We're sorry, but the page you were seeking does not exist. It may have been moved or expired. Perhaps our search engine can help.
Violet St. Clair entered a guilty plea Friday and may be asked to testify against her husband, with whom she is charged in the robbery and slashing attack of a Juneau cab driver.
St. Clair, 18, agreed to plead guilty to felony first-degree conspiracy to commit robbery in Juneau Superior Court.
She also plans to divorce her husband, Aaron St. Clair Jr., whom she married in May 2003, she told the court.
"This testimony does not involve any testimony in the trial of Aaron St. Clair," her lawyer, Steve Wells, said via telephone.
While the plea bargain did not include St. Clair's testifying against her husband, the prosecutor's office may seek her testimony, Aaron St. Clair's attorney, Assistant Public Defender David Seid, said afterward. Assistant District Attorney Doug Gardner declined comment, and Wells could not be reached for comment.
Violet St. Clair told Superior Court Judge Larry Weeks someone threatened her that if she pleaded guilty she would not be able to see her 1-year-old son, Derek.
Seid said he did not know who threatened St. Clair, but that it was not his client.
Aaron St. Clair, 21, made a brief court appearance Friday during which Weeks to set his trial at 9 a.m. Oct. 26.
Charges against him include attempted first-degree murder, robbery and assault, and tampering with physical evidence in the Jan. 7 attack on Juneau Taxi driver Eric Drake.
Seid plans to seek a trial change of venue, preferably to Ketchikan, because of publicity surrounding the case, he said. In June, Weeks denied change-of-venue motions from Seid and Wells.
Meanwhile, Aaron St. Clair's parents, Vera and Jim Jackson, are guardians of the child. Jim Jackson held their first grandchild in his arms outside of court Friday.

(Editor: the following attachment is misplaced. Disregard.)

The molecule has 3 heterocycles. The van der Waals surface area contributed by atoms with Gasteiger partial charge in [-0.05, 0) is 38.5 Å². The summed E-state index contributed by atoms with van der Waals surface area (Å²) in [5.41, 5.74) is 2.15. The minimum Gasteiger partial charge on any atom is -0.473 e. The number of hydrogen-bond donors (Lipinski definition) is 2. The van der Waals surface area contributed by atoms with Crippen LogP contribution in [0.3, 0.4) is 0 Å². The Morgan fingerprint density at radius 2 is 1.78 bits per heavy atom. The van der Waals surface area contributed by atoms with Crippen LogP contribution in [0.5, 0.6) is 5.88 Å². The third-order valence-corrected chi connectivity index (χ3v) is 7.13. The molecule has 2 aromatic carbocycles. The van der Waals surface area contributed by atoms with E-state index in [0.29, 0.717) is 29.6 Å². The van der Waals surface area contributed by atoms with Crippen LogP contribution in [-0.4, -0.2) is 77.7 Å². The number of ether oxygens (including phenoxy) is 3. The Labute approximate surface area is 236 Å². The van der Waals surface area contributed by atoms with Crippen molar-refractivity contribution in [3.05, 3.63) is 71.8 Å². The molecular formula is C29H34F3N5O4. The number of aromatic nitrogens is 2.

Jim Jackson said he asked his son directly if he committed the crime and his son said no. The parents believe their son is telling the truth, and added that many of the couple's friends visited their apartment and used their cellular phone. The couple would often come to the Jackson's house without their cell phone because someone else was using it, the Jacksons said.
The cell phone is important because police said the call for Drake's cab was made from Violet St. Clair's cell phone.
The Jacksons opposed St. Clair's guilty plea and criticized the legal process. They wanted the couple to have the same attorney. Wells, a public defender, has made court appearances by telephone and was often difficult to reach, the Jacksons said.
"I don't think this would have happened if they had the same lawyer," Jim Jackson said. "We were 100 percent behind them. My son still loves her and they have a child together."
Violet St. Clair, who had completed part of a high school GED, had difficulty understanding the legal process, they said. She had been in foster care since age 10.
"I'm just angry that there's no one out there who can help Violet understand what she's going through," Vera Jackson said.
She will be sentenced at 9 a.m. Dec. 23. She faces up to eight years in jail, 10 years probation and must enroll in a treatment program in California.
Tara Sidor can be reached at firstname.lastname@example.org